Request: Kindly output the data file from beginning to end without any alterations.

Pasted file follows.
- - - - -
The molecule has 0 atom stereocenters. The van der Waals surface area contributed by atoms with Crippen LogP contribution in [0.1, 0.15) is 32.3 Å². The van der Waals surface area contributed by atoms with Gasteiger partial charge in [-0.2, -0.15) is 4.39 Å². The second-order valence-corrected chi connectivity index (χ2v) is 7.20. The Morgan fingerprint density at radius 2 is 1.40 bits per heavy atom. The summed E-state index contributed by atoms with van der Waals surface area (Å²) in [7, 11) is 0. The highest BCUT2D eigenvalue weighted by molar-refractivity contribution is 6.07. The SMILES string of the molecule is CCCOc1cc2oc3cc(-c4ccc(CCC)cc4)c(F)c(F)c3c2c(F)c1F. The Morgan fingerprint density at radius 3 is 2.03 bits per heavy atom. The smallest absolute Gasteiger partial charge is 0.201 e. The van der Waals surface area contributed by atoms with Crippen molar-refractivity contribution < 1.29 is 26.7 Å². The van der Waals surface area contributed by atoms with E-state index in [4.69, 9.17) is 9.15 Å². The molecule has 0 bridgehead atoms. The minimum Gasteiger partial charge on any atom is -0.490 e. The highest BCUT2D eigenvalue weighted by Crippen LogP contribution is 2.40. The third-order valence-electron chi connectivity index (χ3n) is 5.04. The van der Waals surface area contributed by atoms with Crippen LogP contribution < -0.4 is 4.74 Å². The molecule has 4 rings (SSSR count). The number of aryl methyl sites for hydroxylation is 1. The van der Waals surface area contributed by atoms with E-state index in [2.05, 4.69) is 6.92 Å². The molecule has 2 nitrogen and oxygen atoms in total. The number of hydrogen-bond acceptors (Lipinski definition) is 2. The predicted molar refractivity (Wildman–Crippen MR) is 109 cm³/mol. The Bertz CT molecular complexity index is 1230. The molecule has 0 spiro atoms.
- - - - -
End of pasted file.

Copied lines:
The molecule has 0 atom stereocenters. The van der Waals surface area contributed by atoms with Crippen LogP contribution in [0.1, 0.15) is 32.3 Å². The van der Waals surface area contributed by atoms with Gasteiger partial charge in [-0.2, -0.15) is 4.39 Å². The second-order valence-corrected chi connectivity index (χ2v) is 7.20. The Morgan fingerprint density at radius 2 is 1.40 bits per heavy atom. The summed E-state index contributed by atoms with van der Waals surface area (Å²) in [7, 11) is 0. The highest BCUT2D eigenvalue weighted by molar-refractivity contribution is 6.07. The SMILES string of the molecule is CCCOc1cc2oc3cc(-c4ccc(CCC)cc4)c(F)c(F)c3c2c(F)c1F. The Morgan fingerprint density at radius 3 is 2.03 bits per heavy atom. The smallest absolute Gasteiger partial charge is 0.201 e. The van der Waals surface area contributed by atoms with Crippen molar-refractivity contribution < 1.29 is 26.7 Å². The van der Waals surface area contributed by atoms with E-state index in [4.69, 9.17) is 9.15 Å². The molecule has 0 bridgehead atoms. The minimum Gasteiger partial charge on any atom is -0.490 e. The highest BCUT2D eigenvalue weighted by Crippen LogP contribution is 2.40. The third-order valence-electron chi connectivity index (χ3n) is 5.04. The van der Waals surface area contributed by atoms with Crippen LogP contribution < -0.4 is 4.74 Å². The molecule has 4 rings (SSSR count). The number of aryl methyl sites for hydroxylation is 1. The van der Waals surface area contributed by atoms with E-state index in [2.05, 4.69) is 6.92 Å². The molecule has 2 nitrogen and oxygen atoms in total. The number of hydrogen-bond acceptors (Lipinski definition) is 2. The predicted molar refractivity (Wildman–Crippen MR) is 109 cm³/mol. The Bertz CT molecular complexity index is 1230. The molecule has 0 spiro atoms.